Welcome to this video tutorial.

We are to talk about IV curves.

It'll talk about how we can measure IV curve.

I'll talk about how we can extract parameters from an IV curve.

So, first of all,

we have a set up or a picture of a setup that can measure the IV curve.

Basically, this is a really simple set up.

We have our solar cell,

then we have two multimeters.

These two, and then we have our resistor.

Here, what we do is we have a load we can vary.

When we vary the load,

the current readout and the voltage readout will change.

In this way, we can get the load characteristics or the IV curve of the solar cell.

Of course, we can change the systems with these knobs,

but this one, we can change the resistance from the low.

Here, we have 10 times the changes.

In this way, it's really easy to

get the load characteristics of the IV curve of the solar cell.

The circuit, of course, looks like this.

What we have is, we have our solar cell just like before.

We have a voltmeter,

an ampmeter so we can measure both voltage and current,

and lastly, we have our variable resistor.

Our current will look like this before we start populating it.

What we do is we start out with a resistor value then we readout

the voltage and the current from the ampmeter and the voltmeter.

So we get readings like this and then we chance the resistor, get another reading,

read again, and we just keep repeating until we fill out.

That's overload characteristics of the IV curve.

Of course, you only populate one-quarter of the part here.

We'll get back to why an IV curve can look a little bit different later on,

but for now, let's just look at the IV curve as is and try to extract some parameters.

First of all, let's see what is the maximum voltage we can read out.

That we call the Voc, open circuit voltage.

That's when there's no load and we just have to read out the voltage,

and this, of course, we can measure right here,

so this is Voc.

Then, of course, we have the maximum current.

That's called Isc, short circuit.

That's when we just connect the wires

together and measure the current voltage in a short circuit.

The definition of course is when we have zero voltage along this line,

we can find the maximum current.

In some case, they won't be reading here,

we have to extrapolate or interpolate the data depending on the information,

and the same can be said for Voc.

The next important parameter that we need to extract is the Pmax.

The Pmax, the P will always be

a product of V and I, voltage and current.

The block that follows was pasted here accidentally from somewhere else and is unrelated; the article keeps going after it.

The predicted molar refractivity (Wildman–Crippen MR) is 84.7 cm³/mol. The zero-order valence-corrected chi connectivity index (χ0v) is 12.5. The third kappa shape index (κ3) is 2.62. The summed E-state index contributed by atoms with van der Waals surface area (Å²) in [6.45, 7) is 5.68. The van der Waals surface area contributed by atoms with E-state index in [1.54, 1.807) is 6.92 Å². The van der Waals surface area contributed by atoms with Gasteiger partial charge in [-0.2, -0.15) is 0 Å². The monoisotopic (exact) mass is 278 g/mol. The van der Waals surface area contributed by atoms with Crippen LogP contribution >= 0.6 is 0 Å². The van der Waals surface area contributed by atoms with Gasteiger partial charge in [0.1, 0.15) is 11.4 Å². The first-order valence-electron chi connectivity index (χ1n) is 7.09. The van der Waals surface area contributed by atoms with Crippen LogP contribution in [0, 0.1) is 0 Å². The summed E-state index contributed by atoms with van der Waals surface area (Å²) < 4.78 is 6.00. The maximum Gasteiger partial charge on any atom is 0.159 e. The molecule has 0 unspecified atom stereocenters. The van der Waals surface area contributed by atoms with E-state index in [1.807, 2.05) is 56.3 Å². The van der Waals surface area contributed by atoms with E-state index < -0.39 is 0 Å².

Let's try and draw this out.

This current that I've drawn here is the product of V and I.

Here, you would have Pmax.

Associated with the Pmax, that of course,

a VPmax and IPmax.

We can try and draw this area,

but I just mark with VPmax and IPmax and get this area.

Another area we can draw is, of course,

the area that's defined by Voc and Isc.

We could take the ratio between these two areas within the fill factor.

The fill factor, FF, we already know it, is the IPmax so, FF= VPmax.IPmax/Voc.Isc.

We also write this as,

Pmax/Voc.Isc,

and this is how we calculate the fill factor.

Moving on. As I said,

there's another way to measure an IV curve and often when you see an IV curve,

it's drawn like this.

What happened is we didn't measure it using that set of drawn here.

That other set up, we didn't have the voltmeter, we don't have the variable resistor.

We still have the ampmeter,

but what we have is we have a voltage source here.

We can basically drive the solar cell both in forward and

in reverse bias so we can get the quadrants outside of the area here.

When we look at calculating the variables,

it's exactly the same as before.

We still have Voc here, we still have Isc down here.

We have some additional information,

but for now, this is just exactly the same.

As I'll ask here,

I'd like to show you how to calculate PCE.

The PCE is Power Conversion Efficiency.

Of course, the definition of efficiency is,

of course, we have Pout/Pin.

The output power, of course,

we know already, that is Pmax.

We have from the curve before.

Pin, we typically have to calculate based on the area of the cell.

Often, we know the power density so typically, we know that,

the sun is giving out 1,000 W/m2 and we typically know the area of our cell.

Let's say the area of our cell was 0.5 m2.

What we then have to calculate the PCE,

what we need to do is take Pmax because our power output,

we take that, divided by 1,000 divided by our area, which is 0.5.

If we look at units here,

you can see that square meters, canceled each out.

Pmax is course in watts so this ratio becomes unitless.

Okay, this is all for my short tutorial about IV curves.